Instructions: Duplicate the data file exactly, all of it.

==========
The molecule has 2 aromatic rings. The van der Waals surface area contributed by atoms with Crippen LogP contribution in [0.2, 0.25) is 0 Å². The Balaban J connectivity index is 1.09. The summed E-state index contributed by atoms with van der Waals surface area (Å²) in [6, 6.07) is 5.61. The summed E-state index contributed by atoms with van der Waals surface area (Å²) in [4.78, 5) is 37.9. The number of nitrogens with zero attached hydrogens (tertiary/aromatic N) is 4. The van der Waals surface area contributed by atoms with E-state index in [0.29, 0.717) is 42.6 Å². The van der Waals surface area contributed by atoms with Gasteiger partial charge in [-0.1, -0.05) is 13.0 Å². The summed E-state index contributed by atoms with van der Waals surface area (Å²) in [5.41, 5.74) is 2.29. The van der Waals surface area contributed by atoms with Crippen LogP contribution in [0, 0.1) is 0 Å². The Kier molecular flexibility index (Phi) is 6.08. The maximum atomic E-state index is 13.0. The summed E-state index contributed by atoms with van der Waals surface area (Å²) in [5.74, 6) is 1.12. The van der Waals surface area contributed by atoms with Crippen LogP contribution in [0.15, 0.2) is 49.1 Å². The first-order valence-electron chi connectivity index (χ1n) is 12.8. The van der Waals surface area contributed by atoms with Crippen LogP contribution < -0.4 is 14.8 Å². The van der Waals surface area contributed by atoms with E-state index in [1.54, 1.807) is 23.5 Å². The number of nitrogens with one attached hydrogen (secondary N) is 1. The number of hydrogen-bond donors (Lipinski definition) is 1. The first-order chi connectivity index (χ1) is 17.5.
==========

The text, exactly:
The molecule has 2 aromatic rings. The van der Waals surface area contributed by atoms with Crippen LogP contribution in [0.2, 0.25) is 0 Å². The Balaban J connectivity index is 1.09. The summed E-state index contributed by atoms with van der Waals surface area (Å²) in [6, 6.07) is 5.61. The summed E-state index contributed by atoms with van der Waals surface area (Å²) in [4.78, 5) is 37.9. The number of nitrogens with zero attached hydrogens (tertiary/aromatic N) is 4. The van der Waals surface area contributed by atoms with E-state index in [0.29, 0.717) is 42.6 Å². The van der Waals surface area contributed by atoms with Gasteiger partial charge in [-0.1, -0.05) is 13.0 Å². The summed E-state index contributed by atoms with van der Waals surface area (Å²) in [5.41, 5.74) is 2.29. The van der Waals surface area contributed by atoms with Crippen LogP contribution in [0, 0.1) is 0 Å². The Kier molecular flexibility index (Phi) is 6.08. The maximum atomic E-state index is 13.0. The summed E-state index contributed by atoms with van der Waals surface area (Å²) in [5.74, 6) is 1.12. The van der Waals surface area contributed by atoms with Crippen LogP contribution in [0.15, 0.2) is 49.1 Å². The first-order valence-electron chi connectivity index (χ1n) is 12.8. The van der Waals surface area contributed by atoms with Crippen LogP contribution < -0.4 is 14.8 Å². The van der Waals surface area contributed by atoms with E-state index in [1.54, 1.807) is 23.5 Å². The number of nitrogens with one attached hydrogen (secondary N) is 1. The number of hydrogen-bond donors (Lipinski definition) is 1. The first-order chi connectivity index (χ1) is 17.5.